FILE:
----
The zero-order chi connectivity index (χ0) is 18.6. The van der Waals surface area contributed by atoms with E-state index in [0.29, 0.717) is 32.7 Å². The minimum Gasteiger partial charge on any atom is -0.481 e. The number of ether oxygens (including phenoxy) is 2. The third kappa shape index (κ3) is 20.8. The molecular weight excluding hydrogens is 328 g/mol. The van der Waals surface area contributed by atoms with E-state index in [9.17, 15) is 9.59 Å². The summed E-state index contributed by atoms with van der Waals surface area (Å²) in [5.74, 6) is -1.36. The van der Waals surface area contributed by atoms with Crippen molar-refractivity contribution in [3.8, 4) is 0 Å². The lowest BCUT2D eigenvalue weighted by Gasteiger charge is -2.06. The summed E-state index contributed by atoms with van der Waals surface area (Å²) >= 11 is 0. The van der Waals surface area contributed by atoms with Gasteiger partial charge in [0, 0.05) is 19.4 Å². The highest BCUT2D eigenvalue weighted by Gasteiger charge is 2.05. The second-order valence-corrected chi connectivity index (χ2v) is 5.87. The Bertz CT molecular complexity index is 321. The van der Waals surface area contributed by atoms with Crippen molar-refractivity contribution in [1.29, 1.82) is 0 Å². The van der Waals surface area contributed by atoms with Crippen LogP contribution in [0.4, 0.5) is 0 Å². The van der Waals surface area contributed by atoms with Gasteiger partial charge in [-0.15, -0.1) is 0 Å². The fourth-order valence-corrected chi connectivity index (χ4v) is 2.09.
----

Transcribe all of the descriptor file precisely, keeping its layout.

The zero-order chi connectivity index (χ0) is 18.6. The van der Waals surface area contributed by atoms with E-state index in [0.29, 0.717) is 32.7 Å². The minimum Gasteiger partial charge on any atom is -0.481 e. The number of ether oxygens (including phenoxy) is 2. The third kappa shape index (κ3) is 20.8. The molecular weight excluding hydrogens is 328 g/mol. The van der Waals surface area contributed by atoms with E-state index in [9.17, 15) is 9.59 Å². The summed E-state index contributed by atoms with van der Waals surface area (Å²) in [5.74, 6) is -1.36. The van der Waals surface area contributed by atoms with Crippen molar-refractivity contribution in [3.8, 4) is 0 Å². The lowest BCUT2D eigenvalue weighted by Gasteiger charge is -2.06. The summed E-state index contributed by atoms with van der Waals surface area (Å²) >= 11 is 0. The van der Waals surface area contributed by atoms with Gasteiger partial charge in [0, 0.05) is 19.4 Å². The highest BCUT2D eigenvalue weighted by Gasteiger charge is 2.05. The second-order valence-corrected chi connectivity index (χ2v) is 5.87. The Bertz CT molecular complexity index is 321. The van der Waals surface area contributed by atoms with Crippen molar-refractivity contribution in [1.29, 1.82) is 0 Å². The van der Waals surface area contributed by atoms with Crippen LogP contribution in [0.4, 0.5) is 0 Å². The van der Waals surface area contributed by atoms with Gasteiger partial charge in [-0.15, -0.1) is 0 Å². The fourth-order valence-corrected chi connectivity index (χ4v) is 2.09.